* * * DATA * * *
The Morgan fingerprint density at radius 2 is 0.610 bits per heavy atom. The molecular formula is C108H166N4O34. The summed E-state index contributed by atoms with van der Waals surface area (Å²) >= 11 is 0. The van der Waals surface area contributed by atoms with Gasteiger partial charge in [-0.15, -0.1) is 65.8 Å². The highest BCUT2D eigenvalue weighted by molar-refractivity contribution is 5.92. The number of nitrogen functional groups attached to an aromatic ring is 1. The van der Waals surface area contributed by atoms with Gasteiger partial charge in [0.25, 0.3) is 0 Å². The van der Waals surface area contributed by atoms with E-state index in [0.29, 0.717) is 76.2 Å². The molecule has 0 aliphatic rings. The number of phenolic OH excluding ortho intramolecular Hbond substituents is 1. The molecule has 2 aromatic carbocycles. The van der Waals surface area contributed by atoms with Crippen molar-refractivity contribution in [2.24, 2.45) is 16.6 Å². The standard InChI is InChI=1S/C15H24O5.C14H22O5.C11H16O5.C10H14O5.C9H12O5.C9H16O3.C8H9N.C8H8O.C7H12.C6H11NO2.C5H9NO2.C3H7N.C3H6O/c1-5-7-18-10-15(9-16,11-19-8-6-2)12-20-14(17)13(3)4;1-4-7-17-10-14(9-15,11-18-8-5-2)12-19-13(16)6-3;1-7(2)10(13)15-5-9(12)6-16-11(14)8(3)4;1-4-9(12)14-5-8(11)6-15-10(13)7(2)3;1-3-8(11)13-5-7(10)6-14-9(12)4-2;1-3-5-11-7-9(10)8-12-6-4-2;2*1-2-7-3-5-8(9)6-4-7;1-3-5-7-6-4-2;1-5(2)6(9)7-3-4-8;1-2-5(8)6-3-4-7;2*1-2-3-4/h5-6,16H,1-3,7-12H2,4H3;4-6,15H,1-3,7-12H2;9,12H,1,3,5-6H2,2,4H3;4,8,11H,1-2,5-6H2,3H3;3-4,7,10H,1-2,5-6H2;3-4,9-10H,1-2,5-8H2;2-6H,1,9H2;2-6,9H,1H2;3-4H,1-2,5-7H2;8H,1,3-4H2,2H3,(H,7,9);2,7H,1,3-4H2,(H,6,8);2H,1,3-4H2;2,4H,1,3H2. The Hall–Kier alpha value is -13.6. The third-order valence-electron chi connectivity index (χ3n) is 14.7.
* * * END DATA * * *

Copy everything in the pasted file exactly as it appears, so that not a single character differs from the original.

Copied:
The Morgan fingerprint density at radius 2 is 0.610 bits per heavy atom. The molecular formula is C108H166N4O34. The summed E-state index contributed by atoms with van der Waals surface area (Å²) >= 11 is 0. The van der Waals surface area contributed by atoms with Gasteiger partial charge in [-0.15, -0.1) is 65.8 Å². The highest BCUT2D eigenvalue weighted by molar-refractivity contribution is 5.92. The number of nitrogen functional groups attached to an aromatic ring is 1. The van der Waals surface area contributed by atoms with Gasteiger partial charge in [0.25, 0.3) is 0 Å². The van der Waals surface area contributed by atoms with E-state index in [0.29, 0.717) is 76.2 Å². The molecule has 0 aliphatic rings. The number of phenolic OH excluding ortho intramolecular Hbond substituents is 1. The molecule has 2 aromatic carbocycles. The van der Waals surface area contributed by atoms with Crippen molar-refractivity contribution in [2.24, 2.45) is 16.6 Å². The standard InChI is InChI=1S/C15H24O5.C14H22O5.C11H16O5.C10H14O5.C9H12O5.C9H16O3.C8H9N.C8H8O.C7H12.C6H11NO2.C5H9NO2.C3H7N.C3H6O/c1-5-7-18-10-15(9-16,11-19-8-6-2)12-20-14(17)13(3)4;1-4-7-17-10-14(9-15,11-18-8-5-2)12-19-13(16)6-3;1-7(2)10(13)15-5-9(12)6-16-11(14)8(3)4;1-4-9(12)14-5-8(11)6-15-10(13)7(2)3;1-3-8(11)13-5-7(10)6-14-9(12)4-2;1-3-5-11-7-9(10)8-12-6-4-2;2*1-2-7-3-5-8(9)6-4-7;1-3-5-7-6-4-2;1-5(2)6(9)7-3-4-8;1-2-5(8)6-3-4-7;2*1-2-3-4/h5-6,16H,1-3,7-12H2,4H3;4-6,15H,1-3,7-12H2;9,12H,1,3,5-6H2,2,4H3;4,8,11H,1-2,5-6H2,3H3;3-4,7,10H,1-2,5-6H2;3-4,9-10H,1-2,5-8H2;2-6H,1,9H2;2-6,9H,1H2;3-4H,1-2,5-7H2;8H,1,3-4H2,2H3,(H,7,9);2,7H,1,3-4H2,(H,6,8);2H,1,3-4H2;2,4H,1,3H2. The Hall–Kier alpha value is -13.6. The third-order valence-electron chi connectivity index (χ3n) is 14.7.